A study by Tommy’s charity also found that pregnancy myths are still circulating.
Almost half of new and expectant mothers feel anxious or nervous, while over three-quarters suggest their worries have been intensified by the coronavirus pandemic, a study has found. Ahead of what is traditionally the most famous weekend to have a baby, pregnancy charity Tommy’s has called for more help for pregnant mothers. Official estimates have shown that January 2 is the most common day to get pregnant, as September 26, which occurs 38 weeks after the second day of the year, is the most common day to give birth in the UK. A charity survey of 1,000 new or expectant mothers found that at some stage in their pregnancy, seven out of 10 felt depressed, with 14 percent reporting they were struggling all the time, 49 percent feeling nervous or anxious, and 77 percent saying their anxiety was increased by the pandemic. Of those who participated in the study, 89% said they were terrified by news related to pregnancy, while 80% received unwelcome advice. The survey also found that women were told common pregnancy-related myths that, according to the charity, “may contribute to 1 in 4 babies being lost during pregnancy or birth,” Although 65 percent had heard the “you can eat for two” stage, 54 percent had heard that small quantities of alcohol are okay during pregnancy, and 39 percent had heard that the movements of babies slow down towards the end of pregnancy. Kate Marsh, the midwifery manager of Tommy, advised mothers to use the Safe Pregnancy Tool of the charity to review up-to-date pregnancy statistics. “Knowledge is power – and when it comes to pregnancy, it’s important to feel confident that you have everything you need to do the right thing for yourself and your baby – but there is such a thing as too much information, which can leave expectant moms feeling anxious and overwhelmed,” she said. “Expectant parents need advice they can trust and personally tailored support throughout their pregnancy, not myths and misconceptions that are contradicted by evidence. “Rachel, 29, heard from Rhyl that she was expecting her first child shortly before the government listed pregnant women in the pandemic as a higher risk category.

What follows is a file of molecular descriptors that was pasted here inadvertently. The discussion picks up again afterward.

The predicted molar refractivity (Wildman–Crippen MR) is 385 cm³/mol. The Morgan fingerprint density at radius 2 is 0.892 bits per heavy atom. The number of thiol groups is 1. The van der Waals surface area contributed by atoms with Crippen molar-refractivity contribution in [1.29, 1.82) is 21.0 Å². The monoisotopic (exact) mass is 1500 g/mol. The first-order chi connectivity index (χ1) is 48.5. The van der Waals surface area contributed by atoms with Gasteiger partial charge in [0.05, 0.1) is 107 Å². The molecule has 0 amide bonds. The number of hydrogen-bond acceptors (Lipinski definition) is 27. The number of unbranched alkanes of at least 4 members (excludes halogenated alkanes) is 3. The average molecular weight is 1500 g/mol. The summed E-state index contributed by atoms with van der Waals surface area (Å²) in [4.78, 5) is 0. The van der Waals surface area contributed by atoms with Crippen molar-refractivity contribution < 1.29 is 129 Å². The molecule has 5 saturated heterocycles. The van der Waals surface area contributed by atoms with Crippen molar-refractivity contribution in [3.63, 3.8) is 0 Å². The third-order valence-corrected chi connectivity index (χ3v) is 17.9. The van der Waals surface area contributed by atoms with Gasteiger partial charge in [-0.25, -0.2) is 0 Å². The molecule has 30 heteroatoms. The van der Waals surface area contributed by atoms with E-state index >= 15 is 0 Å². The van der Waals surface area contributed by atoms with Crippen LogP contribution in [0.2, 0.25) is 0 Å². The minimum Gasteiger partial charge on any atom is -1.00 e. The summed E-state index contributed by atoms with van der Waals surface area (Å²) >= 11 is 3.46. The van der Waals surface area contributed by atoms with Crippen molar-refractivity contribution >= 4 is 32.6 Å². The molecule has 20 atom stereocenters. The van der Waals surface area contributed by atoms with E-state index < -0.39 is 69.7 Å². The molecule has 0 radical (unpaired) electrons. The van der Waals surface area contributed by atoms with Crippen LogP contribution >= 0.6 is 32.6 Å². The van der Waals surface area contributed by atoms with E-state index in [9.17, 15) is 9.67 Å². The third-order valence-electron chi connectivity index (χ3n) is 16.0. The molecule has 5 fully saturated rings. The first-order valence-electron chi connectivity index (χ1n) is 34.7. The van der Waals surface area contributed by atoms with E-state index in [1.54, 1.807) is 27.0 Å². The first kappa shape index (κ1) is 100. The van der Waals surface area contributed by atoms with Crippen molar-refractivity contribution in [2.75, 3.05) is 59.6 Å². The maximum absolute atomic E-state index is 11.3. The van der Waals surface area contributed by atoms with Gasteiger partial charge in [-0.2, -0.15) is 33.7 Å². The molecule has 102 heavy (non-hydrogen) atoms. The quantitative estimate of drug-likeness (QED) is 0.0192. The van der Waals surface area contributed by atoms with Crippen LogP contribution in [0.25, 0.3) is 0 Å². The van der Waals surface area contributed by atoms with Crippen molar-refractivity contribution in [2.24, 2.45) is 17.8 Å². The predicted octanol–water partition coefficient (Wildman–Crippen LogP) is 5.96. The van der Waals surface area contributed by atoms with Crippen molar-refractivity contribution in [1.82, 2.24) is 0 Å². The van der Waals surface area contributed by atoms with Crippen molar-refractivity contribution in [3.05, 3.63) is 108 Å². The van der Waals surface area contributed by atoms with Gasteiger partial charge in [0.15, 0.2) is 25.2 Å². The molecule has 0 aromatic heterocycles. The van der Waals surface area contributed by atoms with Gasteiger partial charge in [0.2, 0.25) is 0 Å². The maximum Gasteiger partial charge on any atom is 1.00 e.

She told the charity, “I didn’t know what to do because I’d never been through anything like this before – and even if I had, Covid changed everything; I couldn’t just go to my midwife, I hardly saw any professionals until I was about to give birth, but I didn’t want to be a burden calling with her worries when the NHS was in crisis.”